Why live music in hospitals hits right note
Hospitals have been urged to start bringing more live music into the wards to lift the spirits of patients.
The call follows a new study which examined the benefits of performances by the Irish Chamber Orchestra in Tallaght Hospital in Dublin during 2005 and 2006.
The authors of the study, who include geriatrician Des O' Neill, said it was the first time an orchestra was resident in a hospital here.
"Both patients and staff stated that listening to live music helped them to relax, and feel happier and more positive," the findings revealed.
One patient described it as a "cure for the soul". Some patients had spent up to six months in hospital.
The authors pointed out that hospitals are one of the few places in society where there is an absence of music.
"Live music performed by professional musicians in concert format has been practised for many years in hospitals outside of Ireland, but research is limited," say the authors.
The Irish Chamber Orchestra visited Tallaght Hospital, performing in small groups in the age-related health care unit, neurology ward, psychiatry wards and the main atrium.
The orchestra gave a total of 40 recitals during the residency, each one about 30 minutes long. Patients were later asked how they felt before hearing the music and this drew responses such as 'sad', 'dejected', 'depressed', 'down', 'ok' or 'good'.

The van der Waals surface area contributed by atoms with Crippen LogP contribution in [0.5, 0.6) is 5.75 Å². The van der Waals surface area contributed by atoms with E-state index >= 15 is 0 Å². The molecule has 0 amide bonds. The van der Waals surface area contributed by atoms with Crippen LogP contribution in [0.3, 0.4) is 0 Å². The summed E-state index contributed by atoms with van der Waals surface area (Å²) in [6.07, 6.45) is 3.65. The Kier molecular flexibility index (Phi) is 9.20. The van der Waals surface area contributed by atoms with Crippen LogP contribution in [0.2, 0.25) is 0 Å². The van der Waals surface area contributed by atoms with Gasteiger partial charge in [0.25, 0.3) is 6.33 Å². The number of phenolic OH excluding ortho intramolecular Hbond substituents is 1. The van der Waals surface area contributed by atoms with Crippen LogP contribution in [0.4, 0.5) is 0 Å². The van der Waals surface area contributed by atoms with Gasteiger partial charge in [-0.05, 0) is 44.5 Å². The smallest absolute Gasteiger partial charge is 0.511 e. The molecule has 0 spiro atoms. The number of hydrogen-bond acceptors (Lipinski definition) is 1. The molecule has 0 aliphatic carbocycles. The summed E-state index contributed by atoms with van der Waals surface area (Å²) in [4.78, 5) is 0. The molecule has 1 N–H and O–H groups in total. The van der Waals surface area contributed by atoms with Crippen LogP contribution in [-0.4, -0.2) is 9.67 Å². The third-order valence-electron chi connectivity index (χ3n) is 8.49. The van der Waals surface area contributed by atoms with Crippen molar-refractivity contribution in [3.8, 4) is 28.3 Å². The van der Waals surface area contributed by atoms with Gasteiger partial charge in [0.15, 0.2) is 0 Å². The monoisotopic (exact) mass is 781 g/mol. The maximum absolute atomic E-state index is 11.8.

"The majority reported positive emotional states after the music: 82pc of respondents stated that listening to the music helped them to relax.
59pc said that hearing the music made them feel happier, 47pc felt more positive, 29pc felt more energised and 19pc felt part of a group.
A small minority (3pc) felt less pain as a result of listening to the live music. Only one respondent felt lonely, according to the study.
Some patients said that the music distracted them from their state of health and 11pc stated that it helped them cope with their hospital stay.
"Overall, there were few negative perceptions of the live music recitals. The main criticism was that the performances were too short," the authors said.
Funding for the music in hospitals project and the evaluation was provided by The Meath Foundation, The Adelaide Society, The National Children's Hospital Appeal and South Dublin County Council.